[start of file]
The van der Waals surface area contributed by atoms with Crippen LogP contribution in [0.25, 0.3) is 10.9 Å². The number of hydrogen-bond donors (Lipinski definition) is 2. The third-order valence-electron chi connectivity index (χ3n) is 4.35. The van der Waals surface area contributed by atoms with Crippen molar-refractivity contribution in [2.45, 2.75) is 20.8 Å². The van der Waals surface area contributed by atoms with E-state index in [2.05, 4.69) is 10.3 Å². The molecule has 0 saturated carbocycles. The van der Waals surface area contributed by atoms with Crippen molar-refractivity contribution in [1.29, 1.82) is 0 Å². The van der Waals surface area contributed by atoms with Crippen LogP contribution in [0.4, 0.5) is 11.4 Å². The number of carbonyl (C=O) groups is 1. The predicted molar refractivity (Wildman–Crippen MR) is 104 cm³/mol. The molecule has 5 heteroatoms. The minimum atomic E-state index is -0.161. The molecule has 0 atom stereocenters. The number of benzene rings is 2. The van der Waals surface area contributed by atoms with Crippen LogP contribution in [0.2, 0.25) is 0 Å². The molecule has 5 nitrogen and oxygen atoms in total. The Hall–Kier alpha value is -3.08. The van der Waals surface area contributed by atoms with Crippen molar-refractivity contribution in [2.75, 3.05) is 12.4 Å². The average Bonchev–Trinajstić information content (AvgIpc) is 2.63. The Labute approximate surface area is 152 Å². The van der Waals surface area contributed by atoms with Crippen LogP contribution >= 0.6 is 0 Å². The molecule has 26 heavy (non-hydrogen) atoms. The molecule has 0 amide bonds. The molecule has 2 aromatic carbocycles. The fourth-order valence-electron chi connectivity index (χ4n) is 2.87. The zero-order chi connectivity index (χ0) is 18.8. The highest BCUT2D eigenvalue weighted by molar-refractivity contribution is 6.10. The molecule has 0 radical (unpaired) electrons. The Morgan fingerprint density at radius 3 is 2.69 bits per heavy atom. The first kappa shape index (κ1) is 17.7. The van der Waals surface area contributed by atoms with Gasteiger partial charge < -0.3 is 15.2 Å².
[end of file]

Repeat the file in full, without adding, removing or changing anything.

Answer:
The van der Waals surface area contributed by atoms with Crippen LogP contribution in [0.25, 0.3) is 10.9 Å². The number of hydrogen-bond donors (Lipinski definition) is 2. The third-order valence-electron chi connectivity index (χ3n) is 4.35. The van der Waals surface area contributed by atoms with Crippen molar-refractivity contribution in [2.45, 2.75) is 20.8 Å². The van der Waals surface area contributed by atoms with E-state index in [2.05, 4.69) is 10.3 Å². The molecule has 0 saturated carbocycles. The van der Waals surface area contributed by atoms with Crippen molar-refractivity contribution in [1.29, 1.82) is 0 Å². The van der Waals surface area contributed by atoms with Crippen LogP contribution in [0.4, 0.5) is 11.4 Å². The number of carbonyl (C=O) groups is 1. The predicted molar refractivity (Wildman–Crippen MR) is 104 cm³/mol. The molecule has 5 heteroatoms. The minimum atomic E-state index is -0.161. The molecule has 0 atom stereocenters. The number of benzene rings is 2. The van der Waals surface area contributed by atoms with Crippen LogP contribution in [0.2, 0.25) is 0 Å². The molecule has 5 nitrogen and oxygen atoms in total. The Hall–Kier alpha value is -3.08. The van der Waals surface area contributed by atoms with Crippen molar-refractivity contribution in [2.75, 3.05) is 12.4 Å². The average Bonchev–Trinajstić information content (AvgIpc) is 2.63. The Labute approximate surface area is 152 Å². The van der Waals surface area contributed by atoms with Crippen LogP contribution >= 0.6 is 0 Å². The molecule has 26 heavy (non-hydrogen) atoms. The molecule has 0 amide bonds. The molecule has 2 aromatic carbocycles. The fourth-order valence-electron chi connectivity index (χ4n) is 2.87. The zero-order chi connectivity index (χ0) is 18.8. The highest BCUT2D eigenvalue weighted by molar-refractivity contribution is 6.10. The molecule has 0 radical (unpaired) electrons. The Morgan fingerprint density at radius 3 is 2.69 bits per heavy atom. The first kappa shape index (κ1) is 17.7. The van der Waals surface area contributed by atoms with Gasteiger partial charge < -0.3 is 15.2 Å².